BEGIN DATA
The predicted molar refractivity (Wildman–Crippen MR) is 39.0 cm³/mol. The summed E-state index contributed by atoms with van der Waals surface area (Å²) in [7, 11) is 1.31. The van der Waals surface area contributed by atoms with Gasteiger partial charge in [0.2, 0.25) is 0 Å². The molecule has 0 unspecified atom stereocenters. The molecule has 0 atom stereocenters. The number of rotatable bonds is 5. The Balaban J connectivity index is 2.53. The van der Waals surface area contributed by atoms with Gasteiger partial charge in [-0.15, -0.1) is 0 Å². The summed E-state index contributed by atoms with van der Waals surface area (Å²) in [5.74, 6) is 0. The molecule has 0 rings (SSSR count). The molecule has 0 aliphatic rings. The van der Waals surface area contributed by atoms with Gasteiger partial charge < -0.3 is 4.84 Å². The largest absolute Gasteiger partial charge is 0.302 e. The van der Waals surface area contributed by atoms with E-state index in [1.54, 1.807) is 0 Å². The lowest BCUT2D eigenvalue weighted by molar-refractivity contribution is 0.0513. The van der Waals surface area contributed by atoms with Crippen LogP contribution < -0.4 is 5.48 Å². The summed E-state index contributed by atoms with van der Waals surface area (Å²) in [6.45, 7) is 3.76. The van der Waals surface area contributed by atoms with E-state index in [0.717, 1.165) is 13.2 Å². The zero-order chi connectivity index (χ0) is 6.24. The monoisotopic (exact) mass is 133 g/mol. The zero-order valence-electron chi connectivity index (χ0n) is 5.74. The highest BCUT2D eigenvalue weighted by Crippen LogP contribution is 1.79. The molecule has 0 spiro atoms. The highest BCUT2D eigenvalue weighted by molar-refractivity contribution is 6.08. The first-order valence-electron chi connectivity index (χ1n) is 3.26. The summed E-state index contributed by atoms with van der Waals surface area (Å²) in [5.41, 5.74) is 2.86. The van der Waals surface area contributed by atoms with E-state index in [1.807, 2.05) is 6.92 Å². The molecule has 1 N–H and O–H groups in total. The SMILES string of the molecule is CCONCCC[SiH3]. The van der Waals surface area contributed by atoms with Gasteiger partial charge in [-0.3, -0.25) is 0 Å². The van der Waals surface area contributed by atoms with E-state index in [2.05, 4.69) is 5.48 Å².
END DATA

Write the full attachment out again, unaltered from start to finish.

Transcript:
The predicted molar refractivity (Wildman–Crippen MR) is 39.0 cm³/mol. The summed E-state index contributed by atoms with van der Waals surface area (Å²) in [7, 11) is 1.31. The van der Waals surface area contributed by atoms with Gasteiger partial charge in [0.2, 0.25) is 0 Å². The molecule has 0 unspecified atom stereocenters. The molecule has 0 atom stereocenters. The number of rotatable bonds is 5. The Balaban J connectivity index is 2.53. The van der Waals surface area contributed by atoms with Gasteiger partial charge in [-0.15, -0.1) is 0 Å². The summed E-state index contributed by atoms with van der Waals surface area (Å²) in [5.74, 6) is 0. The molecule has 0 rings (SSSR count). The molecule has 0 aliphatic rings. The van der Waals surface area contributed by atoms with Gasteiger partial charge < -0.3 is 4.84 Å². The largest absolute Gasteiger partial charge is 0.302 e. The van der Waals surface area contributed by atoms with E-state index in [1.54, 1.807) is 0 Å². The lowest BCUT2D eigenvalue weighted by molar-refractivity contribution is 0.0513. The van der Waals surface area contributed by atoms with Crippen LogP contribution < -0.4 is 5.48 Å². The summed E-state index contributed by atoms with van der Waals surface area (Å²) in [6.45, 7) is 3.76. The van der Waals surface area contributed by atoms with E-state index in [0.717, 1.165) is 13.2 Å². The zero-order chi connectivity index (χ0) is 6.24. The monoisotopic (exact) mass is 133 g/mol. The zero-order valence-electron chi connectivity index (χ0n) is 5.74. The highest BCUT2D eigenvalue weighted by Crippen LogP contribution is 1.79. The molecule has 0 spiro atoms. The highest BCUT2D eigenvalue weighted by molar-refractivity contribution is 6.08. The first-order valence-electron chi connectivity index (χ1n) is 3.26. The summed E-state index contributed by atoms with van der Waals surface area (Å²) in [5.41, 5.74) is 2.86. The van der Waals surface area contributed by atoms with E-state index in [1.807, 2.05) is 6.92 Å². The molecule has 1 N–H and O–H groups in total. The SMILES string of the molecule is CCONCCC[SiH3]. The van der Waals surface area contributed by atoms with Gasteiger partial charge in [-0.3, -0.25) is 0 Å². The van der Waals surface area contributed by atoms with E-state index in [2.05, 4.69) is 5.48 Å².